Hunger, social neglect drives violence

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A hungry man is an angry man! Turns out the saying is true in a literal sense.

According to anthropologist, Dr Herbert Gayle, social neglect in the form of prolonged hunger in childhood, coupled with the neurobiological pressures perpetuates the violence in Jamaica.

Dr Gayle, who was speaking at the Nutrition and Parenting conference put on by the Jamaica Island Nutrition Network (JINN) held at the Mico University last Monday, revealed that over 50 per cent of murders in Jamaica are done by repeat killers who experienced prolonged hunger as children, among other types of social neglect.

“Over 80 per cent of the time with these repeat killers, the father was missing. And 80 per cent of the time, they don’t get along very well with their mothers. They are usually also exposed to torture, usually in the form of extreme and prolonged hunger.

“To date, I have worked with thousands of people of who have killed people. I have interviewed and documented 291. We have found that whenever a male who has killed a lot of people, the first thing is that you can almost literally see are his ribs.”

In a 2004 survey on living conditions in Jamaica, Gayle highlighted that 8.8 per cent of birth of five-year-old boys are underweight.

“That is malnutrition. For girls it is 3.3 per cent. Jamaica has become so violent that we are primally and neurobiologically wired to protect the one who can get pregnant to replace the velocity of our killing.

“If you find a society that pays abnormal attention to its replicator, the female, it means that that specific group of people feel under threat because of the velocity at which they are killing each other.

“For example, it means that if you live in a violent area with a 12 year-old son and a 21-year-old daughter, it is going to be the task of the son to stay on the corner every evening with a Glock 17 or 19 to make sure the daughter is safe. If the specie did not put neurobiological pressure on you to do that, we are all going to die. That boy can’t as be important to that society in a frame in which we are dying so rapidly.”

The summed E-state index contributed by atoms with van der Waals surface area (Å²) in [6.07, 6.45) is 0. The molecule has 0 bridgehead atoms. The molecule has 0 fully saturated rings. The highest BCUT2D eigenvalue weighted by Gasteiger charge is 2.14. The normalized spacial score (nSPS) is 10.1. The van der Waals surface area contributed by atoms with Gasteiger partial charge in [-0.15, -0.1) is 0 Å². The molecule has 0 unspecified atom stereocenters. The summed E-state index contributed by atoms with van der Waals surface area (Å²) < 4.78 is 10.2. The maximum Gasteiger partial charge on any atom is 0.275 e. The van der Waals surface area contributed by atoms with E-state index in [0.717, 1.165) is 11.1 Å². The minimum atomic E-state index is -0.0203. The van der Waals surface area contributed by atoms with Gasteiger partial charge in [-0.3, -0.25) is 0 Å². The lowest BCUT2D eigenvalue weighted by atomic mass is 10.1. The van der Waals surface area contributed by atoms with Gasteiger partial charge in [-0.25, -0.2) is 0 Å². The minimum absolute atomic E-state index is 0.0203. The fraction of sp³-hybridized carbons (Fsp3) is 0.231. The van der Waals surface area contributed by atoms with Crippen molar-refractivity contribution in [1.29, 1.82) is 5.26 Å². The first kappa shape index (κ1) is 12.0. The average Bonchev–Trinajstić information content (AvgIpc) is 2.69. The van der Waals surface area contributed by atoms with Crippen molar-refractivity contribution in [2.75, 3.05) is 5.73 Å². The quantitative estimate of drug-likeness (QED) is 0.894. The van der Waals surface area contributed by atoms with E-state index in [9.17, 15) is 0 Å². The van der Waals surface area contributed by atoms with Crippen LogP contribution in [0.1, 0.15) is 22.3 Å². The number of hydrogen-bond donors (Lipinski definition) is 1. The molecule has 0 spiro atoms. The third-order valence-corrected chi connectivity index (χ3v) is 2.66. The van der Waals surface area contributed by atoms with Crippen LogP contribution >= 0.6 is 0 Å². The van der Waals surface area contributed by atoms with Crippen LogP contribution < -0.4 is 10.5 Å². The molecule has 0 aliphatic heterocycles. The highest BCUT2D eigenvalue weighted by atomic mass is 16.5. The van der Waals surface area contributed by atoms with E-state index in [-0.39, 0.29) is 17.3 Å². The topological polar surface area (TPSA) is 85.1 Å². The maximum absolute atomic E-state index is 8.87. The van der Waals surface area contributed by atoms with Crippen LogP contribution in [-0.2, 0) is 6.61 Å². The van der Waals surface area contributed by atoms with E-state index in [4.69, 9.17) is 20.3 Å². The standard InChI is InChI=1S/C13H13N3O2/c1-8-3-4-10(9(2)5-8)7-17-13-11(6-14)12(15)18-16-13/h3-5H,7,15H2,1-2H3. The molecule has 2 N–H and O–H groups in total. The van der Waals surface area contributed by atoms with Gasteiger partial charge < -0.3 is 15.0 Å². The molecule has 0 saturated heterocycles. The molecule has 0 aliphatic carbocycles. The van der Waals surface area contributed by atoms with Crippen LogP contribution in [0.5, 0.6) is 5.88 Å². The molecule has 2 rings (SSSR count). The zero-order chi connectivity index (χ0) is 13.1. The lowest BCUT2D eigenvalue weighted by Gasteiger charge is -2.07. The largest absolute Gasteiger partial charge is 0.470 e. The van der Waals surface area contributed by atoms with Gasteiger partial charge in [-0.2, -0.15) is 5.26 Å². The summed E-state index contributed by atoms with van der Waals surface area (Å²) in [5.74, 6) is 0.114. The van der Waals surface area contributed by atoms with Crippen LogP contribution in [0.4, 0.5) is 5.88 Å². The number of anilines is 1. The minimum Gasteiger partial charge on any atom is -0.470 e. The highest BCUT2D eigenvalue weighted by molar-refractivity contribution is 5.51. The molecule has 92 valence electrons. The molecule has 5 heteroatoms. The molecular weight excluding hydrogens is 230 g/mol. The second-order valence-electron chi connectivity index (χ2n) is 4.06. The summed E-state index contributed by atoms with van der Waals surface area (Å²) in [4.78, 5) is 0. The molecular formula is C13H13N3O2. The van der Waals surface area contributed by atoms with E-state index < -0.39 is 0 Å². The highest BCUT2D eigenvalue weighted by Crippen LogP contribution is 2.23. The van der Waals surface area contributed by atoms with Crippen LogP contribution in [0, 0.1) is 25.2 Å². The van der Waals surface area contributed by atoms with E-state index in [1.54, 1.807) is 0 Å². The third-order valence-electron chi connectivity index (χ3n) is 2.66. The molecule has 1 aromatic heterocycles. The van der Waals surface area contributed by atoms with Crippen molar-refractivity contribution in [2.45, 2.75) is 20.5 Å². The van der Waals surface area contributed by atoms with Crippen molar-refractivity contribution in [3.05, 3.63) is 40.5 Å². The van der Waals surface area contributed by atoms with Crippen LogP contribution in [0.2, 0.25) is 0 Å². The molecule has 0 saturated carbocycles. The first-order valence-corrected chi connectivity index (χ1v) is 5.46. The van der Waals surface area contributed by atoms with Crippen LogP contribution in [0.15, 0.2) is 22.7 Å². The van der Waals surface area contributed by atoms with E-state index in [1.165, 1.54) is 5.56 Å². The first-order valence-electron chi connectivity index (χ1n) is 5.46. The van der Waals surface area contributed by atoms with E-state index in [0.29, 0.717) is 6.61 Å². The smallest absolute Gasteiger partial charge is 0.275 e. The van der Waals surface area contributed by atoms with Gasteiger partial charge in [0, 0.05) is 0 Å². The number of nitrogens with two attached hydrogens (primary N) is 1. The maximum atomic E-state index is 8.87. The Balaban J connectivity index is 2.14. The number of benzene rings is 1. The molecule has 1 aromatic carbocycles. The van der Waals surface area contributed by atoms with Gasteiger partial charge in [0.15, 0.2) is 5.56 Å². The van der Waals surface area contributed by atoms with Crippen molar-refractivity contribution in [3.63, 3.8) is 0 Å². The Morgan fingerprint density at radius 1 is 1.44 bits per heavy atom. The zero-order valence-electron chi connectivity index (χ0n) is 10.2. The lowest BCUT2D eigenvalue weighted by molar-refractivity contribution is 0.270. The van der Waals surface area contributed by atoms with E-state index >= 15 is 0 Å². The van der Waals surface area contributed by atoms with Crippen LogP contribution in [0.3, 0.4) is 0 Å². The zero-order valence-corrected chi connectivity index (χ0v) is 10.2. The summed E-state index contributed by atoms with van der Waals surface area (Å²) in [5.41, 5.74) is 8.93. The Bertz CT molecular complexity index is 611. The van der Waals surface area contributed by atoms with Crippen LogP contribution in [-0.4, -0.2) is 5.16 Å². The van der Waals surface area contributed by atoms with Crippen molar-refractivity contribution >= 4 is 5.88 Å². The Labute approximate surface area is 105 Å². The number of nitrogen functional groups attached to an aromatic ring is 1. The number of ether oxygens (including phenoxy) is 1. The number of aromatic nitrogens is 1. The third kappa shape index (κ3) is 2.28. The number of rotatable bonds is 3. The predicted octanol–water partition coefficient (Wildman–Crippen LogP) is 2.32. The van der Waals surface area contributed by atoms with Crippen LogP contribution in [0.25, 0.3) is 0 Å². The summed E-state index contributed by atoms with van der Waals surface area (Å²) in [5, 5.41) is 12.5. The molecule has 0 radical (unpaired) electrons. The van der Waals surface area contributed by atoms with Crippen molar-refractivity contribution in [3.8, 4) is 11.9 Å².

In a violent ecology like Jamaica, Gayle said that there are three things that will trigger social breakdown in the society. Dr Gayle explained that at the genetic level, females with two x chromosomes are better able to regulate behaviour and process emotion than males, who only have one x chromosome.

Because of this, Gayle explained that if males are ill-treated from childhood, they will be more easily triggered, especially if they are hungry.

“A boy in school who is hungry is more likely to be caught at the pipe filling his hands with water to cool the hydrochloric acid in his stomach. I have seen this in Haiti, in Jamaica, in Belize, El Salvador, Nicaragua, Guatemala, you name it. I have seen this is my practice where the boy especially is driven to the pipe to cool his stomach with a handful of water.

“Take any wealthy zone in this country, it will have a belt of people who are massively below the poverty line and starving. There are families in Jamaica who are in this situation and we should be doing better.”

To further his point, Gayle illustrated the typical response of a Jamaican family facing economic hardship.

“Let me tell you what happens in a home when hunger strikes: First, the father is pressured to take on extra work because a half man will have to make space for full man. Second, the mother will take on a second job or seek work if she was unemployed.

“Thirdly, the boy stops going to school and starts to hustle, while the girl is kept in school because she is more likely to get pregnant if she is not in school. Then usually, one of the children is sent to live with another relative.”

By this stage, Gayle said the father is either absent or dead and the mother takes a second partner or becomes a part-time prostitute. At the very last stage, Gayle said a mother might even start to prostitute her own daughter.

“Whenever I am interviewing a mother and she asks me if I talk to her daughter, I know this is the final stage and the family has nothing else to survive on,” he said.

Further to that, Gayle explained that domestic violence in the household is another driver of the violence in Jamaica.

“And anywhere you have domestic violence, you are also going to have high levels of other types of violence. And what we call domestic violence is not necessarily the IPV’s (intimate partner violence), but it is when everybody in a home is at war. Because if you have a household where only one person is employed and you have 15 people eating your food, they are going to war. That is domestic violence.

“These are the things that drive the nightmare in this country because our inequality is too much. The policy framework to ensure that we can nurture our children is not yet examined fully,” said Dr Gayle.

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